Reporter Rachel Dubrovin shows us how the Jazz Fest. teaches young artists about the importance of music.
This is one of the busiest times of year for Moscow because the University of Idaho's Lionel Hampton Jazz Festival is officially underway. We're downtown at the Kenworthy Theater to check out a couple of the workshops they're offering high school students.
"It's the biggest trip of the year," said Cascade High School Student Jonathan Blake.
These high school students made the trip from Leavenworth, Washington for an unforgettable field trip in Moscow.
"In Leavenworth there's not a lot of live jazz music," said Blake. "There's a lot of live other music, but there's so many professionals from around the world and that's really great.'
"It's great that the University of Idaho and Moscow have invested in this," said Lionel Hampton Jazz Festival Clinician Bob Athayde.
The festival workshops are a treat for musicians of all ages, including the people that come to teach them.
"I've been teaching public school for 37 years," said Athayde. "From the teaching standpoint, I really enjoy the fact that you see lights go on."
The festival offers a workshop on just about everything related to jazz… from building a rhythm…
"I think it's important to remember the value of just taking chances and just playing and seeing what happens," said Master Clarinetist Ken Peplowski.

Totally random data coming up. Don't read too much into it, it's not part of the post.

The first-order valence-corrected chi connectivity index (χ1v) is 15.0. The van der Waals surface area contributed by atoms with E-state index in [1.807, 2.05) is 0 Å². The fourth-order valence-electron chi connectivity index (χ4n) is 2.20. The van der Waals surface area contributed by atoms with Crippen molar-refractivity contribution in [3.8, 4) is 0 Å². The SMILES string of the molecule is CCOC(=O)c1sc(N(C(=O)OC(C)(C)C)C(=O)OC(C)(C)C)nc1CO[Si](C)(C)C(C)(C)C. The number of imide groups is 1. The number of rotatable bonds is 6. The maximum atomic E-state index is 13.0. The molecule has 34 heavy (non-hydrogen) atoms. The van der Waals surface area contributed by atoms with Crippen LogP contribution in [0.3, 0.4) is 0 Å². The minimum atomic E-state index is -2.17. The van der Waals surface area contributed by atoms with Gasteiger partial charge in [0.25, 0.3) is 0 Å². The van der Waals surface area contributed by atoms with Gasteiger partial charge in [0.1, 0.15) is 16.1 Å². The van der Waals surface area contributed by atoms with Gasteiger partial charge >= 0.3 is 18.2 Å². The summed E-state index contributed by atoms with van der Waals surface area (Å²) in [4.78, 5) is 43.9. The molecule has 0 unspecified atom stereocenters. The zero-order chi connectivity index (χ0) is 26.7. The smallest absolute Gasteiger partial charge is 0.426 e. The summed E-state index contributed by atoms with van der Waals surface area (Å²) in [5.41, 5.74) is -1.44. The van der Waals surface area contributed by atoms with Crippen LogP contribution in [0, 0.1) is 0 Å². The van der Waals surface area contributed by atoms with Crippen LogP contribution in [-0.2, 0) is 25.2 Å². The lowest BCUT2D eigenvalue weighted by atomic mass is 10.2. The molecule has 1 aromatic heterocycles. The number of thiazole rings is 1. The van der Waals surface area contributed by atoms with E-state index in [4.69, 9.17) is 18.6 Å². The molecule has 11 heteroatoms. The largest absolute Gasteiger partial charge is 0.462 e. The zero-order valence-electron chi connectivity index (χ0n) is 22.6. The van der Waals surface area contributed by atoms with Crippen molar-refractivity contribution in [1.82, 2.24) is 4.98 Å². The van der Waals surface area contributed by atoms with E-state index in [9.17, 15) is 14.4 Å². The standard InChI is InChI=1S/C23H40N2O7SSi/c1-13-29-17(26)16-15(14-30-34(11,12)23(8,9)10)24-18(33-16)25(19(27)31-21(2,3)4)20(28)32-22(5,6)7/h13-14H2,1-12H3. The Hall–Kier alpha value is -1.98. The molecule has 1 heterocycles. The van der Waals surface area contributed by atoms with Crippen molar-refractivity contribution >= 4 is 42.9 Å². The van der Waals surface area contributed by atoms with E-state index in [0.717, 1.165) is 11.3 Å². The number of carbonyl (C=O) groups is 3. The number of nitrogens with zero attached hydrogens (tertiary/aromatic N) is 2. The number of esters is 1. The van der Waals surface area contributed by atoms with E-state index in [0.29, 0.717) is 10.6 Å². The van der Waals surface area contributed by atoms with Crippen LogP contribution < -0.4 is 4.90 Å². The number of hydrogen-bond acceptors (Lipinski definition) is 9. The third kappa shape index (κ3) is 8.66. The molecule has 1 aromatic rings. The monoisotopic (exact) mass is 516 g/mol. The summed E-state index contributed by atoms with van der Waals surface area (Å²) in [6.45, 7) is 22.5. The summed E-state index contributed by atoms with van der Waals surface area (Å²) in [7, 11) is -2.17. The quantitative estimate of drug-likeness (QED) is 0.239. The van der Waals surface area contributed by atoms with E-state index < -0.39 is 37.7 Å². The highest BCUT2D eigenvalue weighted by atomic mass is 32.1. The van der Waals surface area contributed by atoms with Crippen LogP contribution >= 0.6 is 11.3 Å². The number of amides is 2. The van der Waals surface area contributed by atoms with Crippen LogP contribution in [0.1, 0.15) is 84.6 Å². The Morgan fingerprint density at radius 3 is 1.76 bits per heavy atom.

Peplowski is one of the festival's headliners that took time to teach the kids a thing or two about going with your gut.
And while schools across the nation are stressing the importance of math and science education, the jazz fest gives students a couple days to march to the beat of a different drum.
"Music and art have always been doing it correctly, we've been going deeper," said Athayde. "We work practically with the end in mind, and we stay current with what's going on."
Jazz Fest workshops and concerts will continue through Saturday night.
Many of the Jazz Fest. artists spend the last couple days traveling to schools across the region to share their talents with the students that might not be able to make it up to Moscow for the festival this year.